“It makes me feel motivated and want to do it more when I know that I’ve done something good for some children and adults.”
Listen to the story of Ellie Perks who was talking with EDGA’s Tony Bennett.
Ellie Perks, one of EDGA’s growing group of Generation Z golfers, defies many of the character traits commonly associated with those born between 1995 and 2009. Sometimes called digital natives, the efficiency of how they surf, text, and interact with the online world is quite remarkable. Yet, Ellie spends hours upon hours helping others to find a game that has all too often been associated with much older participants and has been played for more than 300 years.
Ellie, who hails from Hagley in the West Midlands of England, is very much her own person, has a clear sense of mission and feeds off the social interaction she enjoys while helping others to savour the fresh air and open spaces found when playing the game she so dearly loves.
Dad, Martin was the catalyst that started Ellie’s journey into golf. “Well, first of all, I went to the golf club just to be with my Dad. The head professional, Gareth Snelgrove, came over to us and said that they had a charity called ‘Golf for Disabled Children’, and would I like to give golf a try?” With these words, Ellie’s world would be forever changed. In a matter of days, Ellie was taking advantage of the free golf lessons offered by the charity under the guidance of Gareth. That was eight, almost nine years ago and so Ellie has played the game for half of her life, and what a difference it has made. “Golf is a huge thing in my life. Obviously, without the help from [young people’s charity] the Golf Foundation, and many others including Dad and Sharon Renhard, a former lady captain of the golf club, I would never be able to do the kinds of things that I do.”
Ellie is a person of short stature, and although golf has been supportive, the wider community has not always been quite so understanding. “I think with my generation at school, some try to put me down because I play a lot of golf and they don’t want me to be performing at a high standard and getting the recognition that I do.” Although Ellie is made of strong stuff, and even though she tries to ignore the bullying, she has to find ways to cope. “It’s easy to feel upset, to feel hurt, but that is just going to encourage them to do it even more. I just try to live my normal day, get my day done at school and then go home and play golf, that’s how I deal with it.” The golf course has become a sanctuary where Ellie can simply be herself, a place where she is accepted for who she is.
As much as Ellie is working to become the best player she can become, she also wants to help others find the game. When not found at school, or on the range working on her game, she can be found using those digital skills in promoting, ‘Golf for Disabled Children’, ‘Little People UK’, and ‘Dwarf Sports’. The Golf for Disabled Children lessons, held at her home club, provide a great opportunity for Ellie to assist newcomers in taking their first few swings. With the guidance of her professional Gareth, Ellie can use her personal experience of going through the programme to great effect. “Obviously when I was younger, I didn’t really know much about golf, but I think with Golf for Disabled Children it allows you to be able to take it slowly. To be able to just hit balls and learn as you go is quite nice because you don’t feel pressured or rushed, you can take your time.”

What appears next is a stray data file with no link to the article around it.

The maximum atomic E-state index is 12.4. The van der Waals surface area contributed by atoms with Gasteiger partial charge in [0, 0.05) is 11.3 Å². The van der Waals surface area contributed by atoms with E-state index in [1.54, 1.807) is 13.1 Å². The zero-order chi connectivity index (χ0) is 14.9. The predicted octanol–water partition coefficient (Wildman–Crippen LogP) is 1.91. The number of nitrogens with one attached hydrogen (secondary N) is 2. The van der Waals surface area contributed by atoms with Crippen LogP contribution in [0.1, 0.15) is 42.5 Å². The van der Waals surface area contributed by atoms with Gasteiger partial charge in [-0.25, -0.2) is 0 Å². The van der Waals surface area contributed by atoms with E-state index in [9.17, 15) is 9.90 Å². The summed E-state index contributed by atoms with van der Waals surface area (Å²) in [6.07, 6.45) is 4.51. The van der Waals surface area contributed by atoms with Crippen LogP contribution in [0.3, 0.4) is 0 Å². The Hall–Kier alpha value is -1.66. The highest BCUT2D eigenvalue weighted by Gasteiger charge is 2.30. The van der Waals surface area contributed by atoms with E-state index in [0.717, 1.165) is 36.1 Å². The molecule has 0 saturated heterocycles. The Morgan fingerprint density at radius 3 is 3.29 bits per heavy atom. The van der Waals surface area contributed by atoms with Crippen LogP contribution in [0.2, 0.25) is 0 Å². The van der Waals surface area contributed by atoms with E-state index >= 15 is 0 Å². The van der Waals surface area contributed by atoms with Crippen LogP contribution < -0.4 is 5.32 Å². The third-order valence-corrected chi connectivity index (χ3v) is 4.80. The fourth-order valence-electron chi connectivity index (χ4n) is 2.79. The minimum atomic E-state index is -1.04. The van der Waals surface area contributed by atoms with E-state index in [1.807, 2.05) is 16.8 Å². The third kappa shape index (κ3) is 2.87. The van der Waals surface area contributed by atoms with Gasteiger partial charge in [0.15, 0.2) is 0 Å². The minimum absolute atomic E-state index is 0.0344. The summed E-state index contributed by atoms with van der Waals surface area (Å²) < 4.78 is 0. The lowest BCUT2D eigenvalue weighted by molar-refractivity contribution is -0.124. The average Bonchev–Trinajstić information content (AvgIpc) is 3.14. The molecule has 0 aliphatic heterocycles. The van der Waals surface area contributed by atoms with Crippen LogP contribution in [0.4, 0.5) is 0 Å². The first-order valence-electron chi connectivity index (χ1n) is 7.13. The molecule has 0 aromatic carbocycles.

Dwarf Sports is another of the charities she has helped out with by conducting a golf taster session. “I wanted to be able to get other people with dwarfism involved as there are not many people who have dwarfism and play golf. I didn’t think I’d have many people turn up to the session, but in the end, I had about 30 people. It was quite exciting to see that people were actually coming to give golf a try, and so I’ve been doing them every month ever since.” The reward for Ellie is not financial, it just makes her feel good to know that she is opening the door of opportunity to allow other people of short stature to give golf a try. “It makes me feel motivated and want to do it more when I know that I’ve done something good for some children and adults.”
Ellie enjoys giving back to the people who have helped her, to help others find the game, to inspire a new generation of golfers with a disability to take up a club and hit that small ball to a near or distant hole. Rightly she has already received recognition for her contribution. In 2019, the then 14-year-old Ellie became the first girl to be presented with England Golf’s Hero’s Handshake, which celebrates what young people are achieving in golf outside of just the competitions.
All too often, people of all generations are labelled. The baby boomers, millennials and now the Generation Z’s, and yet it is always dangerous to put people into little boxes neatly organised with generalised character traits. This allows our lazy minds to extrapolate, to build a picture of someone based on the labels they unwittingly have had attached. Research findings suggest that Gen Z’s are less hedonistic than those who have recently gone before, more aware of social issues and invested in diversity and inclusion. Ellie is her own person, she has her own unique traits, one of which is an enthusiasm for the game that she so passionately loves and which is an extension of her ever-developing personality.
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